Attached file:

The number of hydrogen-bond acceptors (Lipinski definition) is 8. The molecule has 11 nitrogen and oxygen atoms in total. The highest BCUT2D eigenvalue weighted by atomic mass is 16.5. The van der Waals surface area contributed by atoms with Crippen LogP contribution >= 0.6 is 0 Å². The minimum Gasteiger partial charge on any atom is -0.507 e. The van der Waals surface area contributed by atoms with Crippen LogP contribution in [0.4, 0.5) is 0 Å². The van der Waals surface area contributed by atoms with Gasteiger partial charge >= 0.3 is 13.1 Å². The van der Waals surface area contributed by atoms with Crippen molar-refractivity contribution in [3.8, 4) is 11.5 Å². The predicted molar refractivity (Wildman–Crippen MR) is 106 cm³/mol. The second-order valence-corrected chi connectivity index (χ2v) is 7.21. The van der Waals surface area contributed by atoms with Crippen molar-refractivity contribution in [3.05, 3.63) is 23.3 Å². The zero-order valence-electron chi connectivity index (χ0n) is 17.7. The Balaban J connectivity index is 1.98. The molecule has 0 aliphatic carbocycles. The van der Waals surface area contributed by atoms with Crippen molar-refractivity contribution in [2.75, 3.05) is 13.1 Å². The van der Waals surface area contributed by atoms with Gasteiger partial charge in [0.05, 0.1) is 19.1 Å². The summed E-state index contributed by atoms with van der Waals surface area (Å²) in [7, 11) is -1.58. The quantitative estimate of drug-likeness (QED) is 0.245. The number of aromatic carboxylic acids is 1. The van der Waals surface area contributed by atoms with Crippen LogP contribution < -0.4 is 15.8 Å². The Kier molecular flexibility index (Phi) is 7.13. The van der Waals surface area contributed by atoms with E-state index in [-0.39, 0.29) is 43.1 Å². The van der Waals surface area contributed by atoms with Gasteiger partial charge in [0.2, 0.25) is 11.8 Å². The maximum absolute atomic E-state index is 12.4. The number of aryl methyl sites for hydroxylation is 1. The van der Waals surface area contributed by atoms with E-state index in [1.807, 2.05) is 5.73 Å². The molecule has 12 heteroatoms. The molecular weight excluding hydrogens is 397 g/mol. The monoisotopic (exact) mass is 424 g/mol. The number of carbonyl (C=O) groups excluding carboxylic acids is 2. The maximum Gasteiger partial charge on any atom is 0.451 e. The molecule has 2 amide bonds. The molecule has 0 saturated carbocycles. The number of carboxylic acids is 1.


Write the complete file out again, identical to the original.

The number of hydrogen-bond acceptors (Lipinski definition) is 8. The molecule has 11 nitrogen and oxygen atoms in total. The highest BCUT2D eigenvalue weighted by atomic mass is 16.5. The van der Waals surface area contributed by atoms with Crippen LogP contribution >= 0.6 is 0 Å². The minimum Gasteiger partial charge on any atom is -0.507 e. The van der Waals surface area contributed by atoms with Crippen LogP contribution in [0.4, 0.5) is 0 Å². The van der Waals surface area contributed by atoms with Gasteiger partial charge >= 0.3 is 13.1 Å². The van der Waals surface area contributed by atoms with Crippen molar-refractivity contribution in [3.8, 4) is 11.5 Å². The predicted molar refractivity (Wildman–Crippen MR) is 106 cm³/mol. The second-order valence-corrected chi connectivity index (χ2v) is 7.21. The van der Waals surface area contributed by atoms with Crippen molar-refractivity contribution in [3.05, 3.63) is 23.3 Å². The zero-order valence-electron chi connectivity index (χ0n) is 17.7. The Balaban J connectivity index is 1.98. The molecule has 0 aliphatic carbocycles. The van der Waals surface area contributed by atoms with Crippen molar-refractivity contribution in [2.75, 3.05) is 13.1 Å². The van der Waals surface area contributed by atoms with Gasteiger partial charge in [0.05, 0.1) is 19.1 Å². The summed E-state index contributed by atoms with van der Waals surface area (Å²) in [7, 11) is -1.58. The quantitative estimate of drug-likeness (QED) is 0.245. The number of aromatic carboxylic acids is 1. The van der Waals surface area contributed by atoms with Crippen LogP contribution < -0.4 is 15.8 Å². The Kier molecular flexibility index (Phi) is 7.13. The van der Waals surface area contributed by atoms with E-state index in [-0.39, 0.29) is 43.1 Å². The van der Waals surface area contributed by atoms with Gasteiger partial charge in [0.2, 0.25) is 11.8 Å². The maximum absolute atomic E-state index is 12.4. The number of aryl methyl sites for hydroxylation is 1. The van der Waals surface area contributed by atoms with E-state index in [1.807, 2.05) is 5.73 Å². The molecule has 12 heteroatoms. The molecular weight excluding hydrogens is 397 g/mol. The monoisotopic (exact) mass is 424 g/mol. The number of carbonyl (C=O) groups excluding carboxylic acids is 2. The maximum Gasteiger partial charge on any atom is 0.451 e. The molecule has 2 amide bonds. The molecule has 0 saturated carbocycles. The number of carboxylic acids is 1.